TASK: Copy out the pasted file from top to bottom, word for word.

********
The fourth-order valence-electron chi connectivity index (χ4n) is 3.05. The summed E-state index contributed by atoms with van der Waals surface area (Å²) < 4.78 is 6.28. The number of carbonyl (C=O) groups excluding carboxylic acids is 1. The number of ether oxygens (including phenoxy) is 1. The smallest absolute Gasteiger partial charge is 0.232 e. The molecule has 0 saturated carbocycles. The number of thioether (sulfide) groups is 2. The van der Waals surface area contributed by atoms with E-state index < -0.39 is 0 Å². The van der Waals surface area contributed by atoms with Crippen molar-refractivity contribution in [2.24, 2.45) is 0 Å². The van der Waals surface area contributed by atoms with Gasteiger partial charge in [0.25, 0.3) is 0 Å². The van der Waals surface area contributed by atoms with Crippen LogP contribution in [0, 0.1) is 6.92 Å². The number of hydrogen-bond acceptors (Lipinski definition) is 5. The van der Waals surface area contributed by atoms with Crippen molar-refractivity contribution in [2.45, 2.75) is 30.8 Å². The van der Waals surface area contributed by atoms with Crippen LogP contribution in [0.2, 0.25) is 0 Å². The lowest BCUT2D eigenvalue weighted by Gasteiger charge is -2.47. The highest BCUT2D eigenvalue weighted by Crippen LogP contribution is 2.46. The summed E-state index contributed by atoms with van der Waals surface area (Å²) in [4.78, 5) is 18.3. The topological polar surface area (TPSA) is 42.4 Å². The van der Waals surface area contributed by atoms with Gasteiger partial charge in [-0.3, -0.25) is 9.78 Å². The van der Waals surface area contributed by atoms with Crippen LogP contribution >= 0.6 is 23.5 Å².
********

The fourth-order valence-electron chi connectivity index (χ4n) is 3.05. The summed E-state index contributed by atoms with van der Waals surface area (Å²) < 4.78 is 6.28. The number of carbonyl (C=O) groups excluding carboxylic acids is 1. The number of ether oxygens (including phenoxy) is 1. The smallest absolute Gasteiger partial charge is 0.232 e. The molecule has 0 saturated carbocycles. The number of thioether (sulfide) groups is 2. The van der Waals surface area contributed by atoms with E-state index < -0.39 is 0 Å². The van der Waals surface area contributed by atoms with Crippen molar-refractivity contribution in [2.24, 2.45) is 0 Å². The van der Waals surface area contributed by atoms with Gasteiger partial charge in [0.25, 0.3) is 0 Å². The van der Waals surface area contributed by atoms with Crippen LogP contribution in [0, 0.1) is 6.92 Å². The number of hydrogen-bond acceptors (Lipinski definition) is 5. The van der Waals surface area contributed by atoms with Crippen molar-refractivity contribution in [2.45, 2.75) is 30.8 Å². The van der Waals surface area contributed by atoms with Crippen LogP contribution in [0.2, 0.25) is 0 Å². The lowest BCUT2D eigenvalue weighted by Gasteiger charge is -2.47. The highest BCUT2D eigenvalue weighted by Crippen LogP contribution is 2.46. The summed E-state index contributed by atoms with van der Waals surface area (Å²) in [4.78, 5) is 18.3. The topological polar surface area (TPSA) is 42.4 Å². The van der Waals surface area contributed by atoms with Gasteiger partial charge in [-0.3, -0.25) is 9.78 Å². The van der Waals surface area contributed by atoms with Crippen LogP contribution >= 0.6 is 23.5 Å².